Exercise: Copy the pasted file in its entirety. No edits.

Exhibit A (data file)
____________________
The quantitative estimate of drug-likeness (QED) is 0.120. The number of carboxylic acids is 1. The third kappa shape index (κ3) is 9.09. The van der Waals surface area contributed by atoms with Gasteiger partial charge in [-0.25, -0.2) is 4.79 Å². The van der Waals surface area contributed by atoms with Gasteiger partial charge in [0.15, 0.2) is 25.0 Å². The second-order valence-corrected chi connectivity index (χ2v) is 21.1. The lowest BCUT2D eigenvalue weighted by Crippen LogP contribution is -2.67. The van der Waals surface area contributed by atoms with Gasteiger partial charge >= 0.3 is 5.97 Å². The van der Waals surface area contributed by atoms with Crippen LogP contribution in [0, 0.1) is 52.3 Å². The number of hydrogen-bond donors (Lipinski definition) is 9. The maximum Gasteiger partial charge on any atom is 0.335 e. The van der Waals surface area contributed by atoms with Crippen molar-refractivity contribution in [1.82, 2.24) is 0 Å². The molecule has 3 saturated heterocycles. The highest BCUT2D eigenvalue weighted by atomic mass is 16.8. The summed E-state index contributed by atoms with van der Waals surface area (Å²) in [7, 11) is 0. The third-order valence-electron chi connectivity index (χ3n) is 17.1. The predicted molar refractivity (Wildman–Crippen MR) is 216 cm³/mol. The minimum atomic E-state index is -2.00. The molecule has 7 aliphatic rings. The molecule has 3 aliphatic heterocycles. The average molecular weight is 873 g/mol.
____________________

The quantitative estimate of drug-likeness (QED) is 0.120. The number of carboxylic acids is 1. The third kappa shape index (κ3) is 9.09. The van der Waals surface area contributed by atoms with Gasteiger partial charge in [-0.25, -0.2) is 4.79 Å². The van der Waals surface area contributed by atoms with Gasteiger partial charge in [0.15, 0.2) is 25.0 Å². The second-order valence-corrected chi connectivity index (χ2v) is 21.1. The lowest BCUT2D eigenvalue weighted by Crippen LogP contribution is -2.67. The van der Waals surface area contributed by atoms with Gasteiger partial charge >= 0.3 is 5.97 Å². The van der Waals surface area contributed by atoms with Crippen LogP contribution in [0, 0.1) is 52.3 Å². The number of hydrogen-bond donors (Lipinski definition) is 9. The maximum Gasteiger partial charge on any atom is 0.335 e. The van der Waals surface area contributed by atoms with Crippen molar-refractivity contribution in [1.82, 2.24) is 0 Å². The molecule has 3 saturated heterocycles. The highest BCUT2D eigenvalue weighted by atomic mass is 16.8. The summed E-state index contributed by atoms with van der Waals surface area (Å²) in [7, 11) is 0. The third-order valence-electron chi connectivity index (χ3n) is 17.1. The predicted molar refractivity (Wildman–Crippen MR) is 216 cm³/mol. The minimum atomic E-state index is -2.00. The molecule has 7 aliphatic rings. The molecule has 3 aliphatic heterocycles. The average molecular weight is 873 g/mol.